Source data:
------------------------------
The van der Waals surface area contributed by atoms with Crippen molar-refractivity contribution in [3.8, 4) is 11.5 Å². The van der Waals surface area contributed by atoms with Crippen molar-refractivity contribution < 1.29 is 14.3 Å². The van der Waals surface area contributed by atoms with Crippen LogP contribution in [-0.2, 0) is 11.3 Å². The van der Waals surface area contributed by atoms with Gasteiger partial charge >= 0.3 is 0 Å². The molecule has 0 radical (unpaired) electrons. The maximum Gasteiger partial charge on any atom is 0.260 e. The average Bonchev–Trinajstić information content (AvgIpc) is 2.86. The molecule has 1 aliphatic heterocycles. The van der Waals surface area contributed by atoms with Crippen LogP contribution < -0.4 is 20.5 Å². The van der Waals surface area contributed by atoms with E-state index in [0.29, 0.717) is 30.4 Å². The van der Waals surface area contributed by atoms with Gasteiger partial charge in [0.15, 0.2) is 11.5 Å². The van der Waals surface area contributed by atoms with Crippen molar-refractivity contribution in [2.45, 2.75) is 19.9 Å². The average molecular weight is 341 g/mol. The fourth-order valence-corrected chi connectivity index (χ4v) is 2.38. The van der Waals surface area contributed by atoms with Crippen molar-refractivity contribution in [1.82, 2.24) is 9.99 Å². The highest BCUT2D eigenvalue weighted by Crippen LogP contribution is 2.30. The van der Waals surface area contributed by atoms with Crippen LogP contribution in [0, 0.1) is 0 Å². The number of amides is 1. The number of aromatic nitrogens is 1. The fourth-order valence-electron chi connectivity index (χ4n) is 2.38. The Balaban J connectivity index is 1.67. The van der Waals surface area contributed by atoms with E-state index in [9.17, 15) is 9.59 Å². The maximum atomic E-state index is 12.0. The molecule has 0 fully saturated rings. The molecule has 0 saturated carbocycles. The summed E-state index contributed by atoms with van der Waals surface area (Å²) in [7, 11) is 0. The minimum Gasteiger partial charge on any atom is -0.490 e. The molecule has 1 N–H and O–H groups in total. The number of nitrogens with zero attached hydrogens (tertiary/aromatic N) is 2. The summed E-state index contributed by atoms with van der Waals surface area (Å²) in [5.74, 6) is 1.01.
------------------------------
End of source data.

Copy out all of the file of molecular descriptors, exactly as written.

The van der Waals surface area contributed by atoms with Crippen molar-refractivity contribution in [3.8, 4) is 11.5 Å². The van der Waals surface area contributed by atoms with Crippen molar-refractivity contribution < 1.29 is 14.3 Å². The van der Waals surface area contributed by atoms with Crippen LogP contribution in [-0.2, 0) is 11.3 Å². The van der Waals surface area contributed by atoms with Gasteiger partial charge >= 0.3 is 0 Å². The molecule has 0 radical (unpaired) electrons. The maximum Gasteiger partial charge on any atom is 0.260 e. The average Bonchev–Trinajstić information content (AvgIpc) is 2.86. The molecule has 1 aliphatic heterocycles. The van der Waals surface area contributed by atoms with Crippen LogP contribution < -0.4 is 20.5 Å². The van der Waals surface area contributed by atoms with E-state index in [0.29, 0.717) is 30.4 Å². The van der Waals surface area contributed by atoms with Gasteiger partial charge in [0.15, 0.2) is 11.5 Å². The van der Waals surface area contributed by atoms with Crippen molar-refractivity contribution in [2.45, 2.75) is 19.9 Å². The average molecular weight is 341 g/mol. The fourth-order valence-corrected chi connectivity index (χ4v) is 2.38. The van der Waals surface area contributed by atoms with Crippen molar-refractivity contribution in [1.82, 2.24) is 9.99 Å². The highest BCUT2D eigenvalue weighted by Crippen LogP contribution is 2.30. The van der Waals surface area contributed by atoms with Crippen LogP contribution in [0, 0.1) is 0 Å². The number of amides is 1. The number of aromatic nitrogens is 1. The fourth-order valence-electron chi connectivity index (χ4n) is 2.38. The Balaban J connectivity index is 1.67. The van der Waals surface area contributed by atoms with E-state index in [9.17, 15) is 9.59 Å². The maximum atomic E-state index is 12.0. The molecule has 0 fully saturated rings. The molecule has 0 saturated carbocycles. The summed E-state index contributed by atoms with van der Waals surface area (Å²) in [7, 11) is 0. The minimum Gasteiger partial charge on any atom is -0.490 e. The molecule has 1 N–H and O–H groups in total. The number of nitrogens with zero attached hydrogens (tertiary/aromatic N) is 2. The summed E-state index contributed by atoms with van der Waals surface area (Å²) in [5.74, 6) is 1.01.